This review originally appeared on XBLARatings.com.
In the early 90’s, digatized fighters was this amazing thing that nobody quite believed was possible. Then Mortal Kombat came out. It looked like you were controlling real people, on your TV. With that leap forward in video games, everyone thought the technology would last forever and it was the unrivaled future of video games. But as 3D models got better, photo-realistic sprites went by the way side.
Streets of Fury brings them back with a vengance. The developers knew exactly what they intended to do and they went for it. And gamers like myself who still reminisce about the days of photo-realistic sprites immediately have to get our hands on this game.
Take that, and the fact that the Beat’em Up / Brawler genre is one of my all time favorites, and also more of a “thing of the past” this game had me firing on all cylinders. After playing the demo for less than the entirety of the first level, I promptly turned around and purchased the full game.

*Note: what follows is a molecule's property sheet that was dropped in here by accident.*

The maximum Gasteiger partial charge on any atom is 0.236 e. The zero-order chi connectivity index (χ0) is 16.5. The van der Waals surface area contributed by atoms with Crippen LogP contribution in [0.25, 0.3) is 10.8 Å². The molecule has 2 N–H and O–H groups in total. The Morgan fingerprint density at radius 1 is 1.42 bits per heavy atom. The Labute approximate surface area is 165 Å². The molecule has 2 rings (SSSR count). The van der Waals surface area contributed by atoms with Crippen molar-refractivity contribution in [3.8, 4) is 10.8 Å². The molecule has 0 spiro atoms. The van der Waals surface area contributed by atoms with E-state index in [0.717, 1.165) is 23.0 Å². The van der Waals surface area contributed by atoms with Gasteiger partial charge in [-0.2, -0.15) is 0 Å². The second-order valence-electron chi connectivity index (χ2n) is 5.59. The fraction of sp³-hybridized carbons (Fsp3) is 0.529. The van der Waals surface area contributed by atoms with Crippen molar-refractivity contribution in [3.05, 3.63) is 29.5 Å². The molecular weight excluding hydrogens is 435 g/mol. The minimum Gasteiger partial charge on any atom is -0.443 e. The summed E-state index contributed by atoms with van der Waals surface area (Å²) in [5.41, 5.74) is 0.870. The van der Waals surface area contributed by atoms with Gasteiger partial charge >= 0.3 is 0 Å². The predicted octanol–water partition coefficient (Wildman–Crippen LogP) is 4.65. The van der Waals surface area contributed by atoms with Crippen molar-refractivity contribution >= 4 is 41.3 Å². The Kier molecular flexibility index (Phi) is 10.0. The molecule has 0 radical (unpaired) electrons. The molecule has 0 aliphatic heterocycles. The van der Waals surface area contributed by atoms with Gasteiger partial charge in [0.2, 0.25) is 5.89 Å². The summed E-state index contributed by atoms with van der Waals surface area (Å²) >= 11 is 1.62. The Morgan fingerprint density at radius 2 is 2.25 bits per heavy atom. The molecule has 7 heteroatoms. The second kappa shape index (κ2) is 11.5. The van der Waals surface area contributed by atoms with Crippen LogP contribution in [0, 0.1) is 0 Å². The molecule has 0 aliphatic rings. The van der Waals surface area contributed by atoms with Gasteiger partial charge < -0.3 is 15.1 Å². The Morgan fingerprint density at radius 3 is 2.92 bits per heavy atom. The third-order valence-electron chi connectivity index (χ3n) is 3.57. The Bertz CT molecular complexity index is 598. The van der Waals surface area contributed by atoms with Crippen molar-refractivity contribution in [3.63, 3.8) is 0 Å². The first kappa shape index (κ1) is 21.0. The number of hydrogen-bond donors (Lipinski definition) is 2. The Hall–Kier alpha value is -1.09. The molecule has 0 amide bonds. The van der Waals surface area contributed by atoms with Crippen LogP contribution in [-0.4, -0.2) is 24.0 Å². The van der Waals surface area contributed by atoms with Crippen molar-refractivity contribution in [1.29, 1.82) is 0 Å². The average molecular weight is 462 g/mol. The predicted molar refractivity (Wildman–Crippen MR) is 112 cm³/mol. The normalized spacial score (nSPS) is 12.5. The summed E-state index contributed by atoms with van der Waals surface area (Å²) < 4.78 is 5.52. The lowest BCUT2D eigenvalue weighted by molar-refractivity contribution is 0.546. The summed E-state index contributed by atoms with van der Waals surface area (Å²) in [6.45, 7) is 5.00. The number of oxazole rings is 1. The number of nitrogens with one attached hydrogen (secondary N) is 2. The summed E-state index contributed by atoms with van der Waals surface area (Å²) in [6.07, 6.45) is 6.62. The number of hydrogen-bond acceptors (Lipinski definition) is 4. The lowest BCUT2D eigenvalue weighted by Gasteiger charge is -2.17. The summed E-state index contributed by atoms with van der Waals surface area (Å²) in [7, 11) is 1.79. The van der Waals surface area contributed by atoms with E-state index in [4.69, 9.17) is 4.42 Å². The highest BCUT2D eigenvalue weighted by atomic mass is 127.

The game has the classic bralwer like interface, individual characters with individual healthbars, the same sprites used over and over again with different palette-swaps. It was a receipe for a win in my book.
Some of the animations are extremely smooth, clearly video-captured. But unfortunately, some of the combat feels clunky and unimproved. I wanted it to feel like Batman Returns on the SNES, not play exactly the same. And the unfortunately small pool of ‘actors’ used in the game makes it a bit TOO repetative. Palette-swapped colors, darkened (ala Noob-Saibot) and enlarged sprites did not add enough variety to the game.
But where the characters lack, the levels swoop in to the rescue. After each level is a quick bonus round, where the simple goal is to rack up as many kills as possible in a very short amount of time. Literally dozens of baddies flood the screen at once, and the game never skips a beat. Some of the levels are completely abstract as well, taking place in the clouds, with no ground beneath you – but it is still just as fun to whoop up on ten or twenty thugs at once.
The game had all of the things that I was nostalgic for in video games, so despite the lack of variety (and some of the typographical errors that this English-Degree having nerd noticed) I have to rate this game very high. It brought back brawlers and digitized actors in a mashup I just can’t get enough of. Here’s looking forward to what these guys will do in the future!